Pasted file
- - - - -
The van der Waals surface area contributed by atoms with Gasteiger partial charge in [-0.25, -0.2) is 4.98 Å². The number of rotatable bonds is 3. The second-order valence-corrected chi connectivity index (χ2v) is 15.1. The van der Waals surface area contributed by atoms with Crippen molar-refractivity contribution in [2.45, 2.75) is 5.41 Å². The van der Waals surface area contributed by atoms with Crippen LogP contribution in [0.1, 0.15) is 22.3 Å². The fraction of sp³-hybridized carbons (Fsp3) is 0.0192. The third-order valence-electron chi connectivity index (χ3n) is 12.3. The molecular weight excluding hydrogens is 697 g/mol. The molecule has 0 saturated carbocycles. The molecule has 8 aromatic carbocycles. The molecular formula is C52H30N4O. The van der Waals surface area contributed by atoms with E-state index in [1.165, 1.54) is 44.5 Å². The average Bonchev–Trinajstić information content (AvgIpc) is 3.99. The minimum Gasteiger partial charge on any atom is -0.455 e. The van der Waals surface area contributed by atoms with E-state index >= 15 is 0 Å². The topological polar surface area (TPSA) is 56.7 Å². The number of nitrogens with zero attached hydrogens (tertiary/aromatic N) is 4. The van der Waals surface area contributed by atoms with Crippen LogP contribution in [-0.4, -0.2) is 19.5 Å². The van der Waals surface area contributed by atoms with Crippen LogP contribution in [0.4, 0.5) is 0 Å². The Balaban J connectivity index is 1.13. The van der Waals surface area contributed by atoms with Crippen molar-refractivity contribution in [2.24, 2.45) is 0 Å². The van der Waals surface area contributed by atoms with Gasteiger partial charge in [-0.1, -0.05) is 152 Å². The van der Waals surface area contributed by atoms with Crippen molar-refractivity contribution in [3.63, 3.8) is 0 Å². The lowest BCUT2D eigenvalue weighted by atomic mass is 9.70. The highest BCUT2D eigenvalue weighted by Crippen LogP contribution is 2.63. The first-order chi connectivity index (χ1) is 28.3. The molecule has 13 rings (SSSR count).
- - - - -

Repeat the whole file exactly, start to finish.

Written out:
The van der Waals surface area contributed by atoms with Gasteiger partial charge in [-0.25, -0.2) is 4.98 Å². The number of rotatable bonds is 3. The second-order valence-corrected chi connectivity index (χ2v) is 15.1. The van der Waals surface area contributed by atoms with Crippen molar-refractivity contribution in [2.45, 2.75) is 5.41 Å². The van der Waals surface area contributed by atoms with Crippen LogP contribution in [0.1, 0.15) is 22.3 Å². The fraction of sp³-hybridized carbons (Fsp3) is 0.0192. The third-order valence-electron chi connectivity index (χ3n) is 12.3. The molecular weight excluding hydrogens is 697 g/mol. The molecule has 0 saturated carbocycles. The molecule has 8 aromatic carbocycles. The molecular formula is C52H30N4O. The van der Waals surface area contributed by atoms with E-state index in [1.165, 1.54) is 44.5 Å². The average Bonchev–Trinajstić information content (AvgIpc) is 3.99. The minimum Gasteiger partial charge on any atom is -0.455 e. The van der Waals surface area contributed by atoms with E-state index >= 15 is 0 Å². The topological polar surface area (TPSA) is 56.7 Å². The number of nitrogens with zero attached hydrogens (tertiary/aromatic N) is 4. The van der Waals surface area contributed by atoms with Crippen LogP contribution in [-0.4, -0.2) is 19.5 Å². The van der Waals surface area contributed by atoms with Crippen LogP contribution in [0.4, 0.5) is 0 Å². The Balaban J connectivity index is 1.13. The van der Waals surface area contributed by atoms with Crippen molar-refractivity contribution in [2.24, 2.45) is 0 Å². The van der Waals surface area contributed by atoms with Gasteiger partial charge in [-0.1, -0.05) is 152 Å². The van der Waals surface area contributed by atoms with Crippen molar-refractivity contribution in [3.63, 3.8) is 0 Å². The lowest BCUT2D eigenvalue weighted by atomic mass is 9.70. The highest BCUT2D eigenvalue weighted by Crippen LogP contribution is 2.63. The first-order chi connectivity index (χ1) is 28.3. The molecule has 13 rings (SSSR count).